Studies of ectomycorrhiza can contribute to elucidation of fungal relationships (Agerer et al., 1990; Agerer, 1991a). Ectomycorrhiza structures consist of fungal tissues, the arrangement and organization of which can be used to describe fungal species in the same way as any other taxonomically suitable feature. Their characteristics are well conserved (Agerer et al., 1990). As ectomycorrhiza formed by different fungi are structurally distinct (Frank, 1885; Chilvers, 1968; Voiry, 1981; Agerer, 1987-1990), especially with respect to their rhizomorphs (Ogawa, 1981; Agerer et al., 1990), differences between them in nutrition and growth-promoting efficiencies can be expected. Some studies have already confirmed this assumption (Duddridge et al., 1980; Read, 1984; Chu-Chou and Grace, 1985; Kammerbauer et al., 1989). Thus anatomical studies of ectomycorrhiza can provide important information with respect to their physiological capabilities.
It has also been shown that there can be species-specific differences in ability to colonize roots, depending upon age of individual trees or stands (e.g. Fleming, 1983). It is also known that application of fertilizer (Alexander and Fairley, 1983; Brand and Agerer, 1988) or natural flooding events (Stenstrôm, 1990) can influence ectomycorrhizal structure. Furthermore, it has been shown that some ectomycorrhizal fungi can grow their hyphae within the rhizomorphs and ectomycorrhiza of other fungi (Agerer, 1990a, 1991a), suggesting that these ectomycorrhizal fungi can influence each other with respect to plant nutrition and with respect to their fruit body formation.
A large number of physiological, ecological and taxonomic studies on ectomycorrhiza have indicated that different species of ectomycorrhiza behave differently in several respects. For this reason alone, comprehensive characterizations of ectomycorrhizal structures are required urgently, so that recognition of naturally occurring types can be achieved.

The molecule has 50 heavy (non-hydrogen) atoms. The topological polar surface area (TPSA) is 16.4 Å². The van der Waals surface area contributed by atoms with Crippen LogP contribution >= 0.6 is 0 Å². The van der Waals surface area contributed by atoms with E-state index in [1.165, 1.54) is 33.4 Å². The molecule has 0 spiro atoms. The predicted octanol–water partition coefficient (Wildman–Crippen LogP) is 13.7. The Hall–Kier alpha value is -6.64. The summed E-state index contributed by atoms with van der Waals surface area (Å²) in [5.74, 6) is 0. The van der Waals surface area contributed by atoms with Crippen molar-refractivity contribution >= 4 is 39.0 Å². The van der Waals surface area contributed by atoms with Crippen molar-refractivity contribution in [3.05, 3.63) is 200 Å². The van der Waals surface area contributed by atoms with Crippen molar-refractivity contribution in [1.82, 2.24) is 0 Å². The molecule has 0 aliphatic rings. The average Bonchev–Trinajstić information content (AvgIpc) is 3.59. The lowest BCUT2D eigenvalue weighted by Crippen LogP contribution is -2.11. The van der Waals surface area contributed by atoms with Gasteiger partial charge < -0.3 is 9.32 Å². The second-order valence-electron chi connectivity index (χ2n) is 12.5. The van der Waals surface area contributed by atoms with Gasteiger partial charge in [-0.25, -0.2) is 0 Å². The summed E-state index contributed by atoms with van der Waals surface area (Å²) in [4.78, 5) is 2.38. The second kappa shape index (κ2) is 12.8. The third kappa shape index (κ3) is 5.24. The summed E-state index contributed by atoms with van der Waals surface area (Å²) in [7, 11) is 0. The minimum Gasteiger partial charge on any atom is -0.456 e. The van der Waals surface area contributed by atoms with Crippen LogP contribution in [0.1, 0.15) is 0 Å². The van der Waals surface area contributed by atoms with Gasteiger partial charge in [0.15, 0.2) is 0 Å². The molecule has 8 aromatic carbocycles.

As early as the end of the last century some authors had characterized ectomycorrhiza to a high standard. Very informative drawings of ecto-mycorrhiza of Castanea sativa were published by Gibelli (1883) and of Fagus sylvatica and Carpinus betulus by Frank (1885). These authors made detailed drawings of the surface views of plectenchymatous and pseudoparenchymatous ectomycorrhizal mantles. For some time after this it was apparently forgotten that such surface views and other plan views of mantles show important features. It was not until the 1960s that such techniques were used again by Chilvers (1968), Zak (1969) and Fontana (1962). Other researchers made tangential sections through mantles (e.g. Haug et al., 1986). Without doubt, however, plan views of different mantle layers are more informative and are easier to prepare and to interpret than are tangential sections. However, if the mantles are very dark, tangential sections are appropriate.
Early studies of the internal organization of rhizomorphs of ectomycorrhiza and of ectomycorrhizal fruit bodies were made by Bommer (1896), Masui (1926a,b) and Melin (1927). Compilations of different types are given by Ogawa (1981) and Agerer et al. (1986, 1990). The first comprehensive introductions to methods for the characterization of ectomycorrhiza were provided by Trappe (1965) and Zak (1973). Only brief remarks by Wilcox (1982) on the characterization of ectomycorrhiza are included in the more recent book, Methods and Principles of Mycorrhizal Research, edited by Schenck (1982). As ectomycorrhizal characterization has progressed considerably over the last 10 years, the updated compilation given in this chapter is intended to facilitate anatomical research on ectomycorrhiza.
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